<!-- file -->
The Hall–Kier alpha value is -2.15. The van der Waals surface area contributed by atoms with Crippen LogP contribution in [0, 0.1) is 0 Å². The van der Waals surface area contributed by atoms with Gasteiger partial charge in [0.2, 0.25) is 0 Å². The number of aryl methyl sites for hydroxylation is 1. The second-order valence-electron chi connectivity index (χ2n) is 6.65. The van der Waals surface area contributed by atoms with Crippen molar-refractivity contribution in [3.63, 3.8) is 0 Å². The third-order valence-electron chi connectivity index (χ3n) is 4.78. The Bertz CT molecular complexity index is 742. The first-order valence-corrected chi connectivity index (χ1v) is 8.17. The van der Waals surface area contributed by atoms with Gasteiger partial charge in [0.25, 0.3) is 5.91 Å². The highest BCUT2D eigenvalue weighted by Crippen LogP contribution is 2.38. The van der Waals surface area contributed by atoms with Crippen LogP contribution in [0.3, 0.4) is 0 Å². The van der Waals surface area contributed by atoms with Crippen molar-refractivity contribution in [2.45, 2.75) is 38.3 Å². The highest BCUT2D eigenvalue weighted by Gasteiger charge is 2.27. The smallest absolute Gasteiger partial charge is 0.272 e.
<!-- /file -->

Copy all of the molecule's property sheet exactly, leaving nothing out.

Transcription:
The Hall–Kier alpha value is -2.15. The van der Waals surface area contributed by atoms with Crippen LogP contribution in [0, 0.1) is 0 Å². The van der Waals surface area contributed by atoms with Gasteiger partial charge in [0.2, 0.25) is 0 Å². The number of aryl methyl sites for hydroxylation is 1. The second-order valence-electron chi connectivity index (χ2n) is 6.65. The van der Waals surface area contributed by atoms with Crippen molar-refractivity contribution in [3.63, 3.8) is 0 Å². The third-order valence-electron chi connectivity index (χ3n) is 4.78. The Bertz CT molecular complexity index is 742. The first-order valence-corrected chi connectivity index (χ1v) is 8.17. The van der Waals surface area contributed by atoms with Gasteiger partial charge in [0.25, 0.3) is 5.91 Å². The highest BCUT2D eigenvalue weighted by Crippen LogP contribution is 2.38. The van der Waals surface area contributed by atoms with Crippen LogP contribution in [0.3, 0.4) is 0 Å². The van der Waals surface area contributed by atoms with Crippen molar-refractivity contribution in [2.45, 2.75) is 38.3 Å². The highest BCUT2D eigenvalue weighted by Gasteiger charge is 2.27. The smallest absolute Gasteiger partial charge is 0.272 e.